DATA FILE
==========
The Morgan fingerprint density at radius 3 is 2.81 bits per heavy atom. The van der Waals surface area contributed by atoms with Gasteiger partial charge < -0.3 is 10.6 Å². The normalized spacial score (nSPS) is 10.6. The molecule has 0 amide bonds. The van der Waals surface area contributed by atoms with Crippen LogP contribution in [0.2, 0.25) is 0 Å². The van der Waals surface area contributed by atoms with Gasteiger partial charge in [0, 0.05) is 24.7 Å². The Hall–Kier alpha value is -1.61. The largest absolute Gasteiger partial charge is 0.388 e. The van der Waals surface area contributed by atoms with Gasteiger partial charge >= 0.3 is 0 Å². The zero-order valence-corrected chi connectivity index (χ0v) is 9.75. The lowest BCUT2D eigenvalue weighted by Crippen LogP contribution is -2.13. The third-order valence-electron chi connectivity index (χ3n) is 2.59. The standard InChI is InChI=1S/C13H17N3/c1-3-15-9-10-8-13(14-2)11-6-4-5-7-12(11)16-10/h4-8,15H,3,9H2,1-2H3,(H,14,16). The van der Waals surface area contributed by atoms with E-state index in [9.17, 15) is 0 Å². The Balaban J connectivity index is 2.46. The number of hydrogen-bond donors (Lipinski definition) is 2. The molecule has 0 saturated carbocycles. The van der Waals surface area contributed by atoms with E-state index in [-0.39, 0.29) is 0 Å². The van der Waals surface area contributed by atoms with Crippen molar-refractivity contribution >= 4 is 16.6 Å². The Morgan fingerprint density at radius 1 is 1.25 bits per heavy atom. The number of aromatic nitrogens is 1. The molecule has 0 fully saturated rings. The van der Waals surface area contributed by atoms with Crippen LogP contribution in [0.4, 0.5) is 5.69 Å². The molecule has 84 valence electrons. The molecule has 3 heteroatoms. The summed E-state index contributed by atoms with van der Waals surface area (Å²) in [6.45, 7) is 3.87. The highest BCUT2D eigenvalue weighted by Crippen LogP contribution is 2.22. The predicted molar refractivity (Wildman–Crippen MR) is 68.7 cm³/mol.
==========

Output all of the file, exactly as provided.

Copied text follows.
The Morgan fingerprint density at radius 3 is 2.81 bits per heavy atom. The van der Waals surface area contributed by atoms with Gasteiger partial charge < -0.3 is 10.6 Å². The normalized spacial score (nSPS) is 10.6. The molecule has 0 amide bonds. The van der Waals surface area contributed by atoms with Crippen LogP contribution in [0.2, 0.25) is 0 Å². The van der Waals surface area contributed by atoms with Gasteiger partial charge in [0, 0.05) is 24.7 Å². The Hall–Kier alpha value is -1.61. The largest absolute Gasteiger partial charge is 0.388 e. The van der Waals surface area contributed by atoms with Gasteiger partial charge >= 0.3 is 0 Å². The zero-order valence-corrected chi connectivity index (χ0v) is 9.75. The lowest BCUT2D eigenvalue weighted by Crippen LogP contribution is -2.13. The third-order valence-electron chi connectivity index (χ3n) is 2.59. The standard InChI is InChI=1S/C13H17N3/c1-3-15-9-10-8-13(14-2)11-6-4-5-7-12(11)16-10/h4-8,15H,3,9H2,1-2H3,(H,14,16). The van der Waals surface area contributed by atoms with E-state index in [9.17, 15) is 0 Å². The Balaban J connectivity index is 2.46. The number of hydrogen-bond donors (Lipinski definition) is 2. The molecule has 0 saturated carbocycles. The van der Waals surface area contributed by atoms with E-state index in [-0.39, 0.29) is 0 Å². The van der Waals surface area contributed by atoms with Crippen molar-refractivity contribution >= 4 is 16.6 Å². The Morgan fingerprint density at radius 1 is 1.25 bits per heavy atom. The number of aromatic nitrogens is 1. The molecule has 0 fully saturated rings. The van der Waals surface area contributed by atoms with Crippen LogP contribution in [0.4, 0.5) is 5.69 Å². The molecule has 84 valence electrons. The molecule has 3 heteroatoms. The summed E-state index contributed by atoms with van der Waals surface area (Å²) in [6.45, 7) is 3.87. The highest BCUT2D eigenvalue weighted by Crippen LogP contribution is 2.22. The predicted molar refractivity (Wildman–Crippen MR) is 68.7 cm³/mol.